Short Story: The Black Bridge by Tunku Halim
From the hills that surround the town it indifferently drifts. Upon bare soil and barren rocks, upon the base of trees, it sweeps. From my window this morning, the trees were grey, feathery and clinging like ghostly hands to the low clouds but now, in the wintry breathe of evening, they are like conquering warriors marching down shadowy slopes. My boots, hard and heavy, follow empty pavements. A car, a van, a bus, occasionally passes through our slushy streets. There is hardly a sound except for the click, click, click from the pedestrian crossing.
I’ve walked here all my life. I know every crack in the pavement, every blemish on the shop walls, every angle of the stooping buildings, every flutter of the koinobori, the carp-shaped wind-socks that now colourfully flutter high up over the gorge to mark the change of season. Hundreds there are, strung up on lines, but one has fallen far below and is stuck between two jagged rocks, one end flapping like a useless flag as the river tries to drag it away.
I’ve never left this place, this hot spring town where tourists flock like hungry gulls during the holiday season. There are better jobs elsewhere but I choose to remain a janitor at the high school. That’s all I’ve been these thirty- eight years. I’ll retire next month. They’ve kept me well past retirement age as I do a pleasing job. Now I have to go though as I’m too old.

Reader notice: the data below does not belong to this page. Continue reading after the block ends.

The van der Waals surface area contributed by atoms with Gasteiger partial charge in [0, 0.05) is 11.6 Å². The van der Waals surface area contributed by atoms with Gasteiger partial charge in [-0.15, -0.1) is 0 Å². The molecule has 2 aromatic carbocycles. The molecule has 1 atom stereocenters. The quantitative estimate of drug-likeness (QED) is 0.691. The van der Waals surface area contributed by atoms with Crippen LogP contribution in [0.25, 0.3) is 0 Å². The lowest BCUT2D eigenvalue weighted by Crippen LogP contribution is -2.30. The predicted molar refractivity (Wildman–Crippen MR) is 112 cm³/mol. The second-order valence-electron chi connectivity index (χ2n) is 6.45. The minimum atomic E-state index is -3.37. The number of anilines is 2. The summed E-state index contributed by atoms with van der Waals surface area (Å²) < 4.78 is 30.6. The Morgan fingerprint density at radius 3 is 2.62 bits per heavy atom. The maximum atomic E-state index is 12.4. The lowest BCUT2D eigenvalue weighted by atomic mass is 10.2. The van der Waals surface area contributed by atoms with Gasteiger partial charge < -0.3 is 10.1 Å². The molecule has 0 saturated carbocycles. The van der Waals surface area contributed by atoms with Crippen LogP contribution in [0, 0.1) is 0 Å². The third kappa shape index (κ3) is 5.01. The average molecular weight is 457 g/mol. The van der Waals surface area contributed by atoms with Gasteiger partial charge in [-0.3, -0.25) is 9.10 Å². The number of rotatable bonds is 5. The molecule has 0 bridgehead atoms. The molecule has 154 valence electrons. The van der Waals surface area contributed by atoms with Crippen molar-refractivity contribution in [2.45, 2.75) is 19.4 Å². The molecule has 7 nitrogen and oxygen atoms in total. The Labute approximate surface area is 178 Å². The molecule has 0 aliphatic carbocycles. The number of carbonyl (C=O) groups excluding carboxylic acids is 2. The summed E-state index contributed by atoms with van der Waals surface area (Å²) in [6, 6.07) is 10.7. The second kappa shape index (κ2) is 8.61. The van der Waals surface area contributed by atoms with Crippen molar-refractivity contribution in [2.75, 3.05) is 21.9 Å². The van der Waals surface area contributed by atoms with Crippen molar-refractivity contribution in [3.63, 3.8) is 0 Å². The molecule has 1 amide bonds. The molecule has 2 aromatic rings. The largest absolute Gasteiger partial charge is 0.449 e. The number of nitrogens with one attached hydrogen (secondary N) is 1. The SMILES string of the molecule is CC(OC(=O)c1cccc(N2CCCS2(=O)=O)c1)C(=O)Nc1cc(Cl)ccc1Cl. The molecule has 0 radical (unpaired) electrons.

Old Hiroki. I’ve been called that for as long as I remember.
But once, I was young. Bristling with life. Handsome too. Skin smooth and glowing like moonlight on my face. Muscles taut upon my body instead of this flesh wasting away. And these tired old bones, barely holding this thin decrepit body together!
Today I take my usual stroll past the tourist information centre, the road wending its way up to the Hotel Morino Uto, whose windows are endless eyes, then down the slope past the imposing concrete façade of the View Hotel, along the small pretty red bridge, then back around past the empty park, the stunted apartment blocks and up to the main road, across the Black Bridge, the public foot bath, then right past the convenience store, then I’m home.
Home is one room, a small kitchen and a tiny bathroom. There’s room for a bed, a chair, desk and no more.
Not even for memories.
But that’s a downright lie, for they sometimes rise like corpses from the grave. They lie beside me, breathing coldly, fetidly against my neck, as I stare from my damp pillow into a silent unearthly darkness. We all have our memories, bitter or precious, don’t we?
I am seventy-three and cough a lot, especially at night. Perhaps it’s to chase the dead away. Doctor Ogawa says it’s the cigarettes. Maybe. But I can’t blame those happy sticks for my aching hips, nor the piercing pain in my knees when I stroll too much, especially in a bitter chill. But, ah, once I had arms, fingers, so strong, strong enough to pull a nylon rope so very tight!
Yes, I’ve lived here all my life.
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